Kinect Developers: Take Notice!
DFHT is a cheap, simple, and incredibly satisfying diversion geared to the under 8 year old crowd. It’s more of a fancy tech demo than a full featured game, but for kids, it’s fantastic. My 6 year old has spent hours playing each of the mini games and when her friends come over, they go crazy. It’s all unstructured play – there’s no winners or losers, no scores to keep track of, and nothing hidden to have to grind away and “unlock”.
As a parent, I am absolutely THRILLED with the way Double Fine designed this game. There’s no complicated menus, no signing in profiles or choosing storage devices, and no pause menu that rudely pops up the instant your kid steps out of frame. You start the game and in a minute, your kids are jumping around enjoying themselves. It’s just plain fun for kids and shows off the technical capabilities of the Kinect pretty well.
Huge kudos to the devs for actually allowing us to use a regular Xbox controller to pause or change mini games. I can show my kids the one button on the controller that they can push to “skip” to the next game, or the button that lets them continue playing the current game forever. I can also jump in and play with them, without having to wave have the Kinect go into it’s usual “detecting new user” routine.
Other Kinect developers, take notice! Let us use a controller instead of pushing our kids out of the way and waving our hands to make changes! If you’re making a kids game, make it easy enough for the kids to play every part of it without having to interrupt their play to “let daddy fix that” if they jump out of the frame for a second!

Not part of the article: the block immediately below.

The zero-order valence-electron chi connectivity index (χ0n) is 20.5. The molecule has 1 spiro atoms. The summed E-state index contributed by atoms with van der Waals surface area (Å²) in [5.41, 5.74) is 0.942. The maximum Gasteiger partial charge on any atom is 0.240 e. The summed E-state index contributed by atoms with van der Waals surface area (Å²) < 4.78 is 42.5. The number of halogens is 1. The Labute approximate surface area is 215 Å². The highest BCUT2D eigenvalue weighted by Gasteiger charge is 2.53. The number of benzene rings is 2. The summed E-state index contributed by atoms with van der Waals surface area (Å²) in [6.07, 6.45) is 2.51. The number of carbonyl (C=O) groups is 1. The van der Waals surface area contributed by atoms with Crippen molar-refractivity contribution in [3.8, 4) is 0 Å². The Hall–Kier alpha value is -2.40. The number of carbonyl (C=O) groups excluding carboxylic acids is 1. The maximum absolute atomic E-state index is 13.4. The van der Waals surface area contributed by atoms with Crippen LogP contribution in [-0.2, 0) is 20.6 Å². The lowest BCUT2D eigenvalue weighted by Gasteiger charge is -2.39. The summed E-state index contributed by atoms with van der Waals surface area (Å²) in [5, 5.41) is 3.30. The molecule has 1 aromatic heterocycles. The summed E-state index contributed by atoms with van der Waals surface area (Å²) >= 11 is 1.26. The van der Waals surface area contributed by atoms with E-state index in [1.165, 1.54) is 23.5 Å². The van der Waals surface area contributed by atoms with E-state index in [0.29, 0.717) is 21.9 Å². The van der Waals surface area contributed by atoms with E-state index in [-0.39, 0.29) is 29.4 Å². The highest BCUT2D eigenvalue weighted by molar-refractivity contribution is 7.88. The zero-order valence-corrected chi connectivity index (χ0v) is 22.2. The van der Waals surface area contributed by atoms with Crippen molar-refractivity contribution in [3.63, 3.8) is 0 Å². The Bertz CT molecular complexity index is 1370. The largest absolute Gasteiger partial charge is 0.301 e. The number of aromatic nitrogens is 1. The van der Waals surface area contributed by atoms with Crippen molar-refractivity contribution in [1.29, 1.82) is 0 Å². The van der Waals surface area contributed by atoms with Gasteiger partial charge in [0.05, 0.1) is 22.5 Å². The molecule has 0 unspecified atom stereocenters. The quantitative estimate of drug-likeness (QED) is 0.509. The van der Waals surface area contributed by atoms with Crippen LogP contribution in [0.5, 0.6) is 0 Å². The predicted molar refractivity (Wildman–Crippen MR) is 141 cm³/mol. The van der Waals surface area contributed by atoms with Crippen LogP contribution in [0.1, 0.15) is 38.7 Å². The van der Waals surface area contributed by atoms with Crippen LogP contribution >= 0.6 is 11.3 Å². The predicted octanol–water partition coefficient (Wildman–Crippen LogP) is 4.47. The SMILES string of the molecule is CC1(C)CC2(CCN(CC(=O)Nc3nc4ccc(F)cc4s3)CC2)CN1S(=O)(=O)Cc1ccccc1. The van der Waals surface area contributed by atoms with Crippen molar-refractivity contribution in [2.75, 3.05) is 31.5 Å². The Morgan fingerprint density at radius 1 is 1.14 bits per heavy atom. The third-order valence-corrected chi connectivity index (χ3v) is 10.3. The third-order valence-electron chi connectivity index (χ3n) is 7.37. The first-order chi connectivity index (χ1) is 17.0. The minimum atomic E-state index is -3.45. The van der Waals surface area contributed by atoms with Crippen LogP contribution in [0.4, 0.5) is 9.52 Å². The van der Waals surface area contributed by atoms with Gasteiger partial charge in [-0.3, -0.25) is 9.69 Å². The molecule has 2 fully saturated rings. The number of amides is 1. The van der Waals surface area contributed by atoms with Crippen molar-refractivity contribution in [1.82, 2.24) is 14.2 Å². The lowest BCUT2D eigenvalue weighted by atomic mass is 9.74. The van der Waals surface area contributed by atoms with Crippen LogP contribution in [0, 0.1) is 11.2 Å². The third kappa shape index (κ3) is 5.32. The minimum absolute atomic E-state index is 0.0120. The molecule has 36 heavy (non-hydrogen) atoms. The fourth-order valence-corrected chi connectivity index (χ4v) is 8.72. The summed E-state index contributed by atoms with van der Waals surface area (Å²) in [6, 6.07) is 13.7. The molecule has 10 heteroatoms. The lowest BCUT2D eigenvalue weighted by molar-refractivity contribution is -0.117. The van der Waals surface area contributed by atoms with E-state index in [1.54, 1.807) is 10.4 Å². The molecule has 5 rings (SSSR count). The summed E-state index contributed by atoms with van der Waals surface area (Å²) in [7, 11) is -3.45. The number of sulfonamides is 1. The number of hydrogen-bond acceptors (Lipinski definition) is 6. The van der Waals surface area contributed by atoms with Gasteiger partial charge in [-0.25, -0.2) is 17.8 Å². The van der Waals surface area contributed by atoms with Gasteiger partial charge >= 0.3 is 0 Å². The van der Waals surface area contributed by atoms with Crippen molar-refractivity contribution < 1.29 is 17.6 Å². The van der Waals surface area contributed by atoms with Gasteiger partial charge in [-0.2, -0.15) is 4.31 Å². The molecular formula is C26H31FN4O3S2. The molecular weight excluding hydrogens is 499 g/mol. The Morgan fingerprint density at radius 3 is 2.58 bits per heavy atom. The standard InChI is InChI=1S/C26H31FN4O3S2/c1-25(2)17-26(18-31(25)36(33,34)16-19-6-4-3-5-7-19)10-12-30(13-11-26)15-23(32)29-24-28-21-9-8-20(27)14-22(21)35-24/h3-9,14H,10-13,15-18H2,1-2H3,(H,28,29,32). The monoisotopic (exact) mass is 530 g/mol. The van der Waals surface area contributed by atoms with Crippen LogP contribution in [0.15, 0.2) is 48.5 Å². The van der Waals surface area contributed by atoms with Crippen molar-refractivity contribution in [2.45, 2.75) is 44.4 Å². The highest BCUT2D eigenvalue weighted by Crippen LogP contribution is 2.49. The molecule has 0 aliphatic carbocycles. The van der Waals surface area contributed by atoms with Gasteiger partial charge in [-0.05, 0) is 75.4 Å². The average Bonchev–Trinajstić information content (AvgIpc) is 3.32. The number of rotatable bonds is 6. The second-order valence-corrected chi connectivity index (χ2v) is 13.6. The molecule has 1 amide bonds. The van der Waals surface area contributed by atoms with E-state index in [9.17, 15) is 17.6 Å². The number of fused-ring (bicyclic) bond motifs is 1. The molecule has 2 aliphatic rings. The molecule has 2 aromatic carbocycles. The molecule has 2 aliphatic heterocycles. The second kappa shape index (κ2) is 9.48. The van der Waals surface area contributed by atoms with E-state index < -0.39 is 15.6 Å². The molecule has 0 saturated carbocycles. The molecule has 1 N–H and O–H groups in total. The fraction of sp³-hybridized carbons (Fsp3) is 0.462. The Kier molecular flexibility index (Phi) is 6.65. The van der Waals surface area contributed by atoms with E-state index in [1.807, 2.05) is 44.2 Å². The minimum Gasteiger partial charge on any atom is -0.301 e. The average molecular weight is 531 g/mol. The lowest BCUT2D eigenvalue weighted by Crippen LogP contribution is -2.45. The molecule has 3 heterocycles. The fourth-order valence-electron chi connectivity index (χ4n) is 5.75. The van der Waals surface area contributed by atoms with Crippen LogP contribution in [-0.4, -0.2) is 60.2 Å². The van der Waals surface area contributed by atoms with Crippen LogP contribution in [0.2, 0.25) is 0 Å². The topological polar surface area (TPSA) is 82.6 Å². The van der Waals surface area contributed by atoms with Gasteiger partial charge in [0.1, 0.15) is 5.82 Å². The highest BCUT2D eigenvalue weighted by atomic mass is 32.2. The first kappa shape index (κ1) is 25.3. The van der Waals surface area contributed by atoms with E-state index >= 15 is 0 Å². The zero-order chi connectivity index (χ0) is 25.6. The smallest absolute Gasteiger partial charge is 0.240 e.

Each mini game lasts a couple of minutes and then switches to the next game. You can use the controller to stick with a particular game for as long as you want, or you can skip past the ones you don’t want to play.
Of course, as an older kid or an adult, once you see each mini game once or twice, you’ll probably be done with the game, as there are no high scores to beat or items to unlock or a story to progress. Even for kids, some of the mini games can be a bit tiring after seeing them a few times. The “Still Camera” game takes a series of 5 pictures, each time freezing the previous shot and letting you clone yourself. It’s cute, but this particular minigame does the 5-picture setup several times and runs a little long. Some other games are less interactive, or it’s difficult for your actions to see what difference you’re making in the minigame.
In the future, it’d be nice to let the user create a “playlist” of games so you can avoid the ones your kids don’t like. Of course, more games are always welcome for any future releases. Also, being able to randomize the game order and/or set the amount of time each game appears would be helpful.